5

I have a stored procedure that looks something like this:

SELECT columnlist
INTO #temptable
FROM Table
JOIN lotsofothertables
WHERE severalconditions

UPDATE anothertable
SET column = #temptable.column
FROM anothertable 
JOIN #temptable
    ON anothertable.PKColumn = #temptable.PKColumn

The initial query will frequently produce just a few columns (<100) so the update is fast. But occasionally (and these are the runs we are having problems with) it produces 1000's or even 10,000's. Would it be reasonable to add something like this between them?

IF @@RowCount > 100
   CREATE INDEX ix_temp ON #temptable(PKColumn)

Or am I better off just creating the index on the table regardless since with so few rows the amount of time spent creating the index will be fairly small?

3
  • Is PKColumn the PK of the temp table? I.e. It's unique? – Martin Smith Apr 29 '16 at 20:55
  • Lets assume that it is. – Kenneth Fisher Apr 29 '16 at 20:56
  • 3
    I would just always create the index (but inline as Martin described). – Aaron Bertrand Apr 29 '16 at 22:04
8

This is somewhat subjective but I'm not at all a fan of SELECT ... INTO anyway and normally replace it with an explicit CREATE TABLE and INSERT ... SELECT as the datatypes, column names, and nullability can then be seen much more explicitly (and both can be minimally logged).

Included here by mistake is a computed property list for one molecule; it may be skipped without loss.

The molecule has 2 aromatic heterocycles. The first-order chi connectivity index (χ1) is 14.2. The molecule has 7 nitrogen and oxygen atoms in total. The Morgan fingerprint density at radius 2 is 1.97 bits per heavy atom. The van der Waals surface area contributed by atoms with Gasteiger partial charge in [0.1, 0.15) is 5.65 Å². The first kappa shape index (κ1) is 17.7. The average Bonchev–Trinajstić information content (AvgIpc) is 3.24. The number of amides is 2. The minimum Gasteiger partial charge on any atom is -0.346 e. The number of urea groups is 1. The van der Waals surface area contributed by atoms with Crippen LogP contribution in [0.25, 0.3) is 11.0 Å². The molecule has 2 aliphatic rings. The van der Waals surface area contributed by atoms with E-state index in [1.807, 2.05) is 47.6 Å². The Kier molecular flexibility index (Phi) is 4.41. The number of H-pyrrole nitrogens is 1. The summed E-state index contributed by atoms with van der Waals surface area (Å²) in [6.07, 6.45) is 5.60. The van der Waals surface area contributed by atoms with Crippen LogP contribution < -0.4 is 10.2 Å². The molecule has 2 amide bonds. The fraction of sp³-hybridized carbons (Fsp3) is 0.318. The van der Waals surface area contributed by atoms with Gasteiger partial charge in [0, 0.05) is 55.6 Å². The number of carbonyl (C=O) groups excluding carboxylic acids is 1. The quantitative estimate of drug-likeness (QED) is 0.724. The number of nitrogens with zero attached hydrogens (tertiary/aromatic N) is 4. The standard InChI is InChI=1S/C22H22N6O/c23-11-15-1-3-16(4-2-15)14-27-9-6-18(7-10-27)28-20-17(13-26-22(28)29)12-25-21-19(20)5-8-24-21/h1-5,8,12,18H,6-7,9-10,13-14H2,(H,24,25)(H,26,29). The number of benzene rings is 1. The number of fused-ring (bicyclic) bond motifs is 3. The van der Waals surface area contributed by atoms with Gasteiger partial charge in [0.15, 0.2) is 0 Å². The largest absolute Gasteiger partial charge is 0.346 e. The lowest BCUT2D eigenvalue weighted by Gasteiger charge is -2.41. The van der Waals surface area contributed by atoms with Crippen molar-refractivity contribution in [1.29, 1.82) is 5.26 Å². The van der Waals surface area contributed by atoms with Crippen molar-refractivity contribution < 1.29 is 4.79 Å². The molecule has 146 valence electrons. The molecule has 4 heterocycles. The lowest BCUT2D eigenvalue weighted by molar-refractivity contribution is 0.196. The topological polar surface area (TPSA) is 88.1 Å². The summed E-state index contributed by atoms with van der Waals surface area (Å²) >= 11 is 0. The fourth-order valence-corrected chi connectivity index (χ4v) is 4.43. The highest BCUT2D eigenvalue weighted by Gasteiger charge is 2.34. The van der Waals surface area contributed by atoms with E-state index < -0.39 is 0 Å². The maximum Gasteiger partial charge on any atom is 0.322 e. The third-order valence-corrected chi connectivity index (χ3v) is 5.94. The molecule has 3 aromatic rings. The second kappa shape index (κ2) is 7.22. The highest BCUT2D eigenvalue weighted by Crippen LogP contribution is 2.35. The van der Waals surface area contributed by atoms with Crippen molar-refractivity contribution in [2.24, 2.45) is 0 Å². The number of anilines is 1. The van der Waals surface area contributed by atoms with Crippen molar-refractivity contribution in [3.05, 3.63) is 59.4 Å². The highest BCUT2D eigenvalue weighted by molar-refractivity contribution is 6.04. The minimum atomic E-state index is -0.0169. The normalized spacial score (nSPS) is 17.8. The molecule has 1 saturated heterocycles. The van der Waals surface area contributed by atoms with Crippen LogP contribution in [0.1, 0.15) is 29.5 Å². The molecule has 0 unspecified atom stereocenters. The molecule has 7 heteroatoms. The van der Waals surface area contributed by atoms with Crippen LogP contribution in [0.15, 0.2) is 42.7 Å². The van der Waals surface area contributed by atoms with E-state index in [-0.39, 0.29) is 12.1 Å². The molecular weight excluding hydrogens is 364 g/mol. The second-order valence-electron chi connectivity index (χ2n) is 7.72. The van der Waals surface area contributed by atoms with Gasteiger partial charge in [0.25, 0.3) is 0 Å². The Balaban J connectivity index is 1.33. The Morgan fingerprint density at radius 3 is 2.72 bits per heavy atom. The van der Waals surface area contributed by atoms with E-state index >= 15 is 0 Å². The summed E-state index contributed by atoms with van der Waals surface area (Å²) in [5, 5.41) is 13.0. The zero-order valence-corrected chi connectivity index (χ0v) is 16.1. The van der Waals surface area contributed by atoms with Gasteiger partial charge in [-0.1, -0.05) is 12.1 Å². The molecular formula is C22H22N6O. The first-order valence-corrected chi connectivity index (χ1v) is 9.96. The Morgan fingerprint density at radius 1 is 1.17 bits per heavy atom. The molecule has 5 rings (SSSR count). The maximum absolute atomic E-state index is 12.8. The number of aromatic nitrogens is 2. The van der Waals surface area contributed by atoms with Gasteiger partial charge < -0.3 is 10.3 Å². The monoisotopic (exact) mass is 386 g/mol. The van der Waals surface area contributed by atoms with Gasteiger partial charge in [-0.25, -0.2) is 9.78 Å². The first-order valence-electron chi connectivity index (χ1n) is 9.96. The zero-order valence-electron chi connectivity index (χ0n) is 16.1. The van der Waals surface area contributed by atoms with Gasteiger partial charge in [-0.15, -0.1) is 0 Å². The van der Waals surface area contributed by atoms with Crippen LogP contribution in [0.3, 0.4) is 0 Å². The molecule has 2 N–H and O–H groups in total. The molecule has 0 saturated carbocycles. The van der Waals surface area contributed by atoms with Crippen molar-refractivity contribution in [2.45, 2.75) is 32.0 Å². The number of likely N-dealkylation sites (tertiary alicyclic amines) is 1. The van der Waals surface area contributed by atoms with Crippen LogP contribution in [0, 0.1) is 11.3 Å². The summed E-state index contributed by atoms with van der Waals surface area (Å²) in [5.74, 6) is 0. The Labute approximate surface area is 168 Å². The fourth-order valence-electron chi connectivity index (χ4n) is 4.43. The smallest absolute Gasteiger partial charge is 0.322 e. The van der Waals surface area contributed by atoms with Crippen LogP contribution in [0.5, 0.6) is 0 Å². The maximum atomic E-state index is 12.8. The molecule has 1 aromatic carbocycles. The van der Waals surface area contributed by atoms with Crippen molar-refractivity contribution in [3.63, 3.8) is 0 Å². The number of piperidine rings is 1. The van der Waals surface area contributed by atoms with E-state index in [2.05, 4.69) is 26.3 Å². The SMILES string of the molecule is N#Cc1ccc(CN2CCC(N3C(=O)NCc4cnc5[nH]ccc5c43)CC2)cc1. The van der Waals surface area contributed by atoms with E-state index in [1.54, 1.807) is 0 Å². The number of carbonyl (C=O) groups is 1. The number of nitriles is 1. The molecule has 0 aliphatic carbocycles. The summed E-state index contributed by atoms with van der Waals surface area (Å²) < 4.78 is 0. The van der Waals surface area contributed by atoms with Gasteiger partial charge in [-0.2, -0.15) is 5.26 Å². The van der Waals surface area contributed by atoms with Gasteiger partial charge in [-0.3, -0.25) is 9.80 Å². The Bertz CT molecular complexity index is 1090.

In this case if you were to create the temp table with an unnamed primary key constraint on the column up front

CREATE TABLE #temptable
(
PKColumn INT PRIMARY KEY
)

rather than creating the table and adding an index afterwards you would be able to benefit (at least potentially as that does have some issues) from temp table object caching.

I wouldn't bother making it conditional on row count unless you've proved that the presence of the index with few rows somehow makes a significant deterioration in performance (unlikely).

1
  • 3
    Personally, I've never found putting a PK/index on a temp table to be a noticeable, detrimental difference when the table was small. However, it always helps when the table ends up being bigger. – LowlyDBA - John M Apr 29 '16 at 21:17

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